Title

Engaging women with an embodied conversational agent to deliver mindfulness and lifestyle recommendations: A feasibility randomized control trial

UMMS Affiliation

Center for Integrated Primary Care; Department of Family Medicine and Community Health

Publication Date

9-2017

Document Type

Article

Disciplines

Alternative and Complementary Medicine | Behavioral Medicine | Counseling | Dietetics and Clinical Nutrition | Health Psychology | Integrative Medicine | Movement and Mind-Body Therapies | Psychiatry and Psychology | Public Health Education and Promotion | Women's Health

Abstract

OBJECTIVE: This randomized controlled trial evaluates the feasibility of using an Embodied Conversational Agent (ECA) to teach lifestyle modifications to urban women.

METHODS: Women were randomized to either 1) an ECA (content included: mindfulness, stress management, physical activity, and healthy eating) or 2) patient education sheets mirroring same content plus a meditation CD/MP3 once a day for one month. General outcome measures included: number of stress management techniques used, physical activity levels, and eating patterns.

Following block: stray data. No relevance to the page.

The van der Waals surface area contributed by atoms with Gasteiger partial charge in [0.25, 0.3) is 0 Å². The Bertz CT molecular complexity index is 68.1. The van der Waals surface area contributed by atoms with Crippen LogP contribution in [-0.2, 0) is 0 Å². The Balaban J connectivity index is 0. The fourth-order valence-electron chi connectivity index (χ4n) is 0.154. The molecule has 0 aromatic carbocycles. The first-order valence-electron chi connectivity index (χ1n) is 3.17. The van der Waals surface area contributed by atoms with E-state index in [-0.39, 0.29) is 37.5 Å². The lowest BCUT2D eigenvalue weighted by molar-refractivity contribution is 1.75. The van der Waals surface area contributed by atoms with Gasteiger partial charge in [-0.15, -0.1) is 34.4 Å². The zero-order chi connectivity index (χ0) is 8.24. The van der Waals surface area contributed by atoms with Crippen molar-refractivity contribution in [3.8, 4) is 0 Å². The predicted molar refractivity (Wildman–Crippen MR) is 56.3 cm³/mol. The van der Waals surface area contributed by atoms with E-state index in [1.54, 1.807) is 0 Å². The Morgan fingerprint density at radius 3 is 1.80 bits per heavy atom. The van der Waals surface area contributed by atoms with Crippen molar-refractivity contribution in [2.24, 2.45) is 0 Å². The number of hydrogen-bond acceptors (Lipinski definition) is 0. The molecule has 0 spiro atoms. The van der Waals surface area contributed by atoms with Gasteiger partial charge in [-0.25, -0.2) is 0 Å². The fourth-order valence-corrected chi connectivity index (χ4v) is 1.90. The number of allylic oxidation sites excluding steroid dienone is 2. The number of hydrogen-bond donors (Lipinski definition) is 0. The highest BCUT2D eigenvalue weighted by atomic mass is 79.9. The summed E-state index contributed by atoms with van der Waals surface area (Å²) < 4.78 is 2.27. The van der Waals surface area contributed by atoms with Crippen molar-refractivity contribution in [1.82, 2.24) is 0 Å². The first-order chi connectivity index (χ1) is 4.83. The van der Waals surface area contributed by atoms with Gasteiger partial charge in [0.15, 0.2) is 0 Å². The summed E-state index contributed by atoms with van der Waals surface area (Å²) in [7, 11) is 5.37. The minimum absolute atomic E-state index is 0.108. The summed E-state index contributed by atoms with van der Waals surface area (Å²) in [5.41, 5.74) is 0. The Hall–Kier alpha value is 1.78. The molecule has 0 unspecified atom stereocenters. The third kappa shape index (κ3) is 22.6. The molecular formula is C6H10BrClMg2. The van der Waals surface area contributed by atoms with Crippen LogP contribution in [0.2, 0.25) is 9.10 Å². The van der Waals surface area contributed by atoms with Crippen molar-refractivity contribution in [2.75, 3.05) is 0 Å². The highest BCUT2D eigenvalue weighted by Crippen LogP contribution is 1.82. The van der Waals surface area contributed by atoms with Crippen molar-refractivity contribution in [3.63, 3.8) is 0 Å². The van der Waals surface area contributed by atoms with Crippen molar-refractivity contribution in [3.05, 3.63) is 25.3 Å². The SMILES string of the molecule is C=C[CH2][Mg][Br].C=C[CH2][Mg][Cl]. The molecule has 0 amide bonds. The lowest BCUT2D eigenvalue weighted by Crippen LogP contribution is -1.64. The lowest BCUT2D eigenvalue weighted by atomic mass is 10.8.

RESULTS: Sixty-one women ages 18 to 50 were enrolled. On average, 51% identified as white, 26% as black, 23% as other races; and 20% as Hispanic. The major stress management techniques reported at baseline were: exercise (69%), listening to music (70%), and social support (66%). After one month, women randomized to the ECA significantly decreased alcohol consumption to reduce stress (p=0.03) and increased daily fruit consumption by an average of 2 servings compared to the control (p=0.04).

CONCLUSION: It is feasible to use an ECA to promote health behaviors on stress management and healthy eating among diverse urban women.

PRACTICE IMPLICATIONS: Compared to patient information sheets, ECAs provide promise as a way to teach healthy lifestyle behaviors to diverse urban women.

Keywords

Embodied conversational agent, Healthy eating, Mindfulness, Mindfulness based stress reduction, Nutrition, Physical activity, Stress management

DOI of Published Version

10.1016/j.pec.2017.04.015

Source

Patient Educ Couns. 2017 Sep;100(9):1720-1729. doi: 10.1016/j.pec.2017.04.015. Epub 2017 Apr 26. Link to article on publisher's site

Journal/Book/Conference Title

Patient education and counseling

Comments

At the time of publication, Paula Gardiner was not yet affiliated with the University of Massachusetts Medical School.

Related Resources

Link to Article in PubMed

PubMed ID

28495391

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